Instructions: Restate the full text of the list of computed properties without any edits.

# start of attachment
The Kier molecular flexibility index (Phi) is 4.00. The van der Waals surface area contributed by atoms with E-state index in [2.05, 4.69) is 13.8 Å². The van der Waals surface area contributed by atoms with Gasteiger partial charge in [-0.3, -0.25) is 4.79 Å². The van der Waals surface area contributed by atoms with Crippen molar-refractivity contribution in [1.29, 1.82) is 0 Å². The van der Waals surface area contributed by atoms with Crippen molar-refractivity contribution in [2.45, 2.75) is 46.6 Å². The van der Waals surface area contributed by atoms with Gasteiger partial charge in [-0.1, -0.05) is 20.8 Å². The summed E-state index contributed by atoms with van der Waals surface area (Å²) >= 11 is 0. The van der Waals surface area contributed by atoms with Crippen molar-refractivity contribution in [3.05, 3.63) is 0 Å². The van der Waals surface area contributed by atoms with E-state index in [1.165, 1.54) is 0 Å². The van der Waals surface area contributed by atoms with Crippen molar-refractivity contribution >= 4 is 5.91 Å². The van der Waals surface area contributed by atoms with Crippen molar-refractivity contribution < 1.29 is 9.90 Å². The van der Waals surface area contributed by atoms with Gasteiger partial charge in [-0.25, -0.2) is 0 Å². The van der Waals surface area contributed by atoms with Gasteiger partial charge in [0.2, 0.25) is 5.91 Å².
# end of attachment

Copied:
The Kier molecular flexibility index (Phi) is 4.00. The van der Waals surface area contributed by atoms with E-state index in [2.05, 4.69) is 13.8 Å². The van der Waals surface area contributed by atoms with Gasteiger partial charge in [-0.3, -0.25) is 4.79 Å². The van der Waals surface area contributed by atoms with Crippen molar-refractivity contribution in [1.29, 1.82) is 0 Å². The van der Waals surface area contributed by atoms with Crippen molar-refractivity contribution in [2.45, 2.75) is 46.6 Å². The van der Waals surface area contributed by atoms with Gasteiger partial charge in [-0.1, -0.05) is 20.8 Å². The summed E-state index contributed by atoms with van der Waals surface area (Å²) >= 11 is 0. The van der Waals surface area contributed by atoms with Crippen molar-refractivity contribution in [3.05, 3.63) is 0 Å². The van der Waals surface area contributed by atoms with E-state index in [1.165, 1.54) is 0 Å². The van der Waals surface area contributed by atoms with Crippen molar-refractivity contribution >= 4 is 5.91 Å². The van der Waals surface area contributed by atoms with Crippen molar-refractivity contribution < 1.29 is 9.90 Å². The van der Waals surface area contributed by atoms with Gasteiger partial charge in [-0.25, -0.2) is 0 Å². The van der Waals surface area contributed by atoms with Gasteiger partial charge in [0.2, 0.25) is 5.91 Å².